German new car registrations in August were 27 percent lower than a year ago when buyers enjoyed the last of the government's car scrappage incentives, according to official data published on Thursday.

Germany's motor vehicle department KBA said in a statement that roughly 20,885 new cars were registered with the authorities last month -- a drop of 27 percent versus the year earlier when the government was still subsidizing their purchase via a fleet renewal program.width=398

Even when compared with two years ago, demand still contracted. In the eight months through August, registrations fell 9.6 percent to 1.9 million vehicles via the comparison period from 2008, when the market was not distorted by the scrappage scheme often referred to as Cash for Clunkers.

This time last year, the agency responsible for managing the program said that all 5 billion euros ($6.4 billion) in the pot of government money had been exhausted, harkening the end of a consumption craze that inflated the market to 3.81 million vehicles -- a level last seen in 1992.

Auto industry analyst Ferdinand Dudenhoeffer believes the division has remained between the market for small cars bought by retail customers, which were the sole winner of the Cash for Clunkers program, and corporate cars that tend to be larger and dominated by premium brands.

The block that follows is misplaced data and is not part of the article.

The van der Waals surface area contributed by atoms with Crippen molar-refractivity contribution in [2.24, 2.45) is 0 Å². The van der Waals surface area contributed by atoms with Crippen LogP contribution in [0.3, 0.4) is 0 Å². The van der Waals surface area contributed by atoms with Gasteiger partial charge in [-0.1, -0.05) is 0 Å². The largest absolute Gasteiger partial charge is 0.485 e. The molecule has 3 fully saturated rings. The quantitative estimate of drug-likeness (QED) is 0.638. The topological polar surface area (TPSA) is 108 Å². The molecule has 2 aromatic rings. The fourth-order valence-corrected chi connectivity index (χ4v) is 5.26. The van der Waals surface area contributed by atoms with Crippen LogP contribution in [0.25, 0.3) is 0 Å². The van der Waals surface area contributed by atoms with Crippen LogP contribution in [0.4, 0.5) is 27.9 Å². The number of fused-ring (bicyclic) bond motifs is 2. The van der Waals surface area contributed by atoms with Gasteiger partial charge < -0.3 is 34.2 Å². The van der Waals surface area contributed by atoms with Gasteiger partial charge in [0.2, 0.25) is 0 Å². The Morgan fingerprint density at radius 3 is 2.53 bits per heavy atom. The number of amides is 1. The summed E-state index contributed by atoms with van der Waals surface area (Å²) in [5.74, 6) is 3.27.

Incentives for the overall market may have declined last month but for the small car segment alone they have risen to a level never seen before, if you strip out the 2,500 euros from the government's scrapping scheme last year, he said.

This will likely subside once private demand recovers starting around March 2011.

On Wednesday, car sales figures for the key U.S. market showed the weakest August since 1983 while sales in rival market of China grew a whopping 59 percent -- underlining the change in roles of the two biggest economies in the world.

Vehicle sales also declined in western Europe as government incentives ended in some countries.

EXPORTS SLOW

Thanks to booming exports, industry employment in Germany has been able to withstand the stomach-churning plunge in car sales to what will almost certainly be an historic low for the country since its reunification.

German auto makers drove out of the valley of the crisis faster than many expected. Our robust position in global markets has proven once again to be a strategic advantage, the head of the German automotive industry association VDA, Matthias Wissmann, said on Thursday.

Export growth has slowed however as demand from abroad normalizes, according to data from the VDA.

Foreign new vehicle orders rose 12 percent in August, while year to date they have still increased by 25 percent, pointing to a flattening out in growth.

Altogether, production gained 4 percent last month to 338,500 vehicles.

Germany's VDIK also said that registrations of new commercial vehicles rose 19 percent to 21,000 units, helped by a rebound in the general economy.

(Editing by Mike Nesbit)

($1=.7814 euros)